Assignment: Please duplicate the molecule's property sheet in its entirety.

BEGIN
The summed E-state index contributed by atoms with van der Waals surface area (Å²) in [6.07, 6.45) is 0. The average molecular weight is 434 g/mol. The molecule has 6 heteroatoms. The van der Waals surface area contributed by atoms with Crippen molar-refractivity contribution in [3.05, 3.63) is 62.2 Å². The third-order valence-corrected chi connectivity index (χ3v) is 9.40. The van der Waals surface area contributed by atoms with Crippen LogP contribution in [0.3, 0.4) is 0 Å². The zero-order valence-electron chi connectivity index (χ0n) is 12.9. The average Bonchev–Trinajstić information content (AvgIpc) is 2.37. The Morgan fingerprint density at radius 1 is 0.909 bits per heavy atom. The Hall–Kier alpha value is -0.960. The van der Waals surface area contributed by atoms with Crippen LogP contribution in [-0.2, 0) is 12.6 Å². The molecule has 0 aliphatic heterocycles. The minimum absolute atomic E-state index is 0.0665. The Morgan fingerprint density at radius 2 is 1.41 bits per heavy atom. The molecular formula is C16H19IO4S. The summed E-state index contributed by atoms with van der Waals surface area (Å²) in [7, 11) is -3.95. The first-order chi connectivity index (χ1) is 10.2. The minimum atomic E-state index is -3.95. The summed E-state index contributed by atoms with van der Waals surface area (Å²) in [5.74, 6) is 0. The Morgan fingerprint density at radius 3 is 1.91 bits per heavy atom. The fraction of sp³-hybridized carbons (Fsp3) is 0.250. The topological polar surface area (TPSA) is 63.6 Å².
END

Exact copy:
The summed E-state index contributed by atoms with van der Waals surface area (Å²) in [6.07, 6.45) is 0. The average molecular weight is 434 g/mol. The molecule has 6 heteroatoms. The van der Waals surface area contributed by atoms with Crippen molar-refractivity contribution in [3.05, 3.63) is 62.2 Å². The third-order valence-corrected chi connectivity index (χ3v) is 9.40. The van der Waals surface area contributed by atoms with Crippen LogP contribution in [0.3, 0.4) is 0 Å². The zero-order valence-electron chi connectivity index (χ0n) is 12.9. The average Bonchev–Trinajstić information content (AvgIpc) is 2.37. The Morgan fingerprint density at radius 1 is 0.909 bits per heavy atom. The Hall–Kier alpha value is -0.960. The van der Waals surface area contributed by atoms with Crippen LogP contribution in [-0.2, 0) is 12.6 Å². The molecule has 0 aliphatic heterocycles. The minimum absolute atomic E-state index is 0.0665. The Morgan fingerprint density at radius 2 is 1.41 bits per heavy atom. The molecular formula is C16H19IO4S. The summed E-state index contributed by atoms with van der Waals surface area (Å²) in [7, 11) is -3.95. The first-order chi connectivity index (χ1) is 10.2. The minimum atomic E-state index is -3.95. The summed E-state index contributed by atoms with van der Waals surface area (Å²) in [5.74, 6) is 0. The Morgan fingerprint density at radius 3 is 1.91 bits per heavy atom. The fraction of sp³-hybridized carbons (Fsp3) is 0.250. The topological polar surface area (TPSA) is 63.6 Å².